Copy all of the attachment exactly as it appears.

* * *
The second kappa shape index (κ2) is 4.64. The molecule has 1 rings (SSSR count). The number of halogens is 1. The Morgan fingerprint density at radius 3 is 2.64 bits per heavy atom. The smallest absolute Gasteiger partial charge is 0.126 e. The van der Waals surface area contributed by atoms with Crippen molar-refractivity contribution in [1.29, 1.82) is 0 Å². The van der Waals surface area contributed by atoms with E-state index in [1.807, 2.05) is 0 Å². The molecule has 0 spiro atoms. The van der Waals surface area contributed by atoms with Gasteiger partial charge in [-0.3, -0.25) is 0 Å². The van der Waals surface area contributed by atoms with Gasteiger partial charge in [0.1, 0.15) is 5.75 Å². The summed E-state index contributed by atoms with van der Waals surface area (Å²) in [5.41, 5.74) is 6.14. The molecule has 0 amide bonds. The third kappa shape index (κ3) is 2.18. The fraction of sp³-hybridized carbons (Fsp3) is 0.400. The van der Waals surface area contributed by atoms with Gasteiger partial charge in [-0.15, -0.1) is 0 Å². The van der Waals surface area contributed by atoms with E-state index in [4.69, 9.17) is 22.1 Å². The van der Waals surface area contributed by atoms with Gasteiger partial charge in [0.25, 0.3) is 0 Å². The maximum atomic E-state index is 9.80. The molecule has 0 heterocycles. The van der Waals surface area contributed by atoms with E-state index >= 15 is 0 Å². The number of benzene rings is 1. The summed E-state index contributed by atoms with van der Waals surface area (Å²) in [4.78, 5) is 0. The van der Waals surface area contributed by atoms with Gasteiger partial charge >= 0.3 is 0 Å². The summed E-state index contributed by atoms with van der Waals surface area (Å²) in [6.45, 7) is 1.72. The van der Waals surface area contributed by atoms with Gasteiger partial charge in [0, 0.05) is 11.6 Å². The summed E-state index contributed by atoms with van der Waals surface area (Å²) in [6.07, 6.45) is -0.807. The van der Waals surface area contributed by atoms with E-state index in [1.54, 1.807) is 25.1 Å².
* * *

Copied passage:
The second kappa shape index (κ2) is 4.64. The molecule has 1 rings (SSSR count). The number of halogens is 1. The Morgan fingerprint density at radius 3 is 2.64 bits per heavy atom. The smallest absolute Gasteiger partial charge is 0.126 e. The van der Waals surface area contributed by atoms with Crippen molar-refractivity contribution in [1.29, 1.82) is 0 Å². The van der Waals surface area contributed by atoms with E-state index in [1.807, 2.05) is 0 Å². The molecule has 0 spiro atoms. The van der Waals surface area contributed by atoms with Gasteiger partial charge in [-0.3, -0.25) is 0 Å². The van der Waals surface area contributed by atoms with Gasteiger partial charge in [0.1, 0.15) is 5.75 Å². The summed E-state index contributed by atoms with van der Waals surface area (Å²) in [5.41, 5.74) is 6.14. The molecule has 0 amide bonds. The third kappa shape index (κ3) is 2.18. The fraction of sp³-hybridized carbons (Fsp3) is 0.400. The van der Waals surface area contributed by atoms with Gasteiger partial charge in [-0.15, -0.1) is 0 Å². The van der Waals surface area contributed by atoms with E-state index in [4.69, 9.17) is 22.1 Å². The van der Waals surface area contributed by atoms with Gasteiger partial charge in [0.25, 0.3) is 0 Å². The maximum atomic E-state index is 9.80. The molecule has 0 heterocycles. The van der Waals surface area contributed by atoms with E-state index >= 15 is 0 Å². The number of benzene rings is 1. The summed E-state index contributed by atoms with van der Waals surface area (Å²) in [4.78, 5) is 0. The van der Waals surface area contributed by atoms with Gasteiger partial charge >= 0.3 is 0 Å². The summed E-state index contributed by atoms with van der Waals surface area (Å²) in [6.45, 7) is 1.72. The van der Waals surface area contributed by atoms with Gasteiger partial charge in [0, 0.05) is 11.6 Å². The summed E-state index contributed by atoms with van der Waals surface area (Å²) in [6.07, 6.45) is -0.807. The van der Waals surface area contributed by atoms with E-state index in [1.54, 1.807) is 25.1 Å².